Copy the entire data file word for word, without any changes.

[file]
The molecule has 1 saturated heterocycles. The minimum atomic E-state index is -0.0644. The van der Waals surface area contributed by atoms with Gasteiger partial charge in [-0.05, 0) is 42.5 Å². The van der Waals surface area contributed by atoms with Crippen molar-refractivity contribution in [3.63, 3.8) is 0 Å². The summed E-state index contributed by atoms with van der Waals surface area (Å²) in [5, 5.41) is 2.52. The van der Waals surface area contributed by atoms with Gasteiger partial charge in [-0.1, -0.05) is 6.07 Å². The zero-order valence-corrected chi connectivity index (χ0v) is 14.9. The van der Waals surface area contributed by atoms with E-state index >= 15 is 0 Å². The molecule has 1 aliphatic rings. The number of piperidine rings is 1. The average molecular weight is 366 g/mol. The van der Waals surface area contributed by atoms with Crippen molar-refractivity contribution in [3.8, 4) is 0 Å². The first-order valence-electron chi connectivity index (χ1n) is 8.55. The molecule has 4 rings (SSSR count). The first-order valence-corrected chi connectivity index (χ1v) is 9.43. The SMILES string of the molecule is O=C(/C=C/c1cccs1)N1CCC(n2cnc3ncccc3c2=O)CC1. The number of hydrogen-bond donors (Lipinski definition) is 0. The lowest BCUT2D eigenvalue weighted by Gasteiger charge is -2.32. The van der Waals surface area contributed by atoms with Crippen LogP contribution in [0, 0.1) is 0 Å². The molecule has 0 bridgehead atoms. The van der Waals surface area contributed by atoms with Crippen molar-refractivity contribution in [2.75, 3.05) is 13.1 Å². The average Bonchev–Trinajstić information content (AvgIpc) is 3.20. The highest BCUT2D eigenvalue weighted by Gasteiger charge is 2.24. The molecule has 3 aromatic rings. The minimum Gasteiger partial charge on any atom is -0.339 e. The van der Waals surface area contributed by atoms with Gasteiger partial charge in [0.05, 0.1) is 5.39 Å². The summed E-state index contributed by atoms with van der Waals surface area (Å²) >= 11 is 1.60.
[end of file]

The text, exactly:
The molecule has 1 saturated heterocycles. The minimum atomic E-state index is -0.0644. The van der Waals surface area contributed by atoms with Gasteiger partial charge in [-0.05, 0) is 42.5 Å². The van der Waals surface area contributed by atoms with Crippen molar-refractivity contribution in [3.63, 3.8) is 0 Å². The summed E-state index contributed by atoms with van der Waals surface area (Å²) in [5, 5.41) is 2.52. The van der Waals surface area contributed by atoms with Gasteiger partial charge in [-0.1, -0.05) is 6.07 Å². The zero-order valence-corrected chi connectivity index (χ0v) is 14.9. The van der Waals surface area contributed by atoms with E-state index >= 15 is 0 Å². The molecule has 1 aliphatic rings. The number of piperidine rings is 1. The average molecular weight is 366 g/mol. The van der Waals surface area contributed by atoms with Crippen molar-refractivity contribution in [3.8, 4) is 0 Å². The first-order valence-electron chi connectivity index (χ1n) is 8.55. The molecule has 4 rings (SSSR count). The first-order valence-corrected chi connectivity index (χ1v) is 9.43. The SMILES string of the molecule is O=C(/C=C/c1cccs1)N1CCC(n2cnc3ncccc3c2=O)CC1. The number of hydrogen-bond donors (Lipinski definition) is 0. The lowest BCUT2D eigenvalue weighted by Gasteiger charge is -2.32. The van der Waals surface area contributed by atoms with Crippen LogP contribution in [0, 0.1) is 0 Å². The molecule has 0 bridgehead atoms. The van der Waals surface area contributed by atoms with Crippen molar-refractivity contribution in [2.75, 3.05) is 13.1 Å². The average Bonchev–Trinajstić information content (AvgIpc) is 3.20. The highest BCUT2D eigenvalue weighted by Gasteiger charge is 2.24. The molecule has 3 aromatic rings. The minimum Gasteiger partial charge on any atom is -0.339 e. The van der Waals surface area contributed by atoms with Gasteiger partial charge in [0.05, 0.1) is 5.39 Å². The summed E-state index contributed by atoms with van der Waals surface area (Å²) >= 11 is 1.60.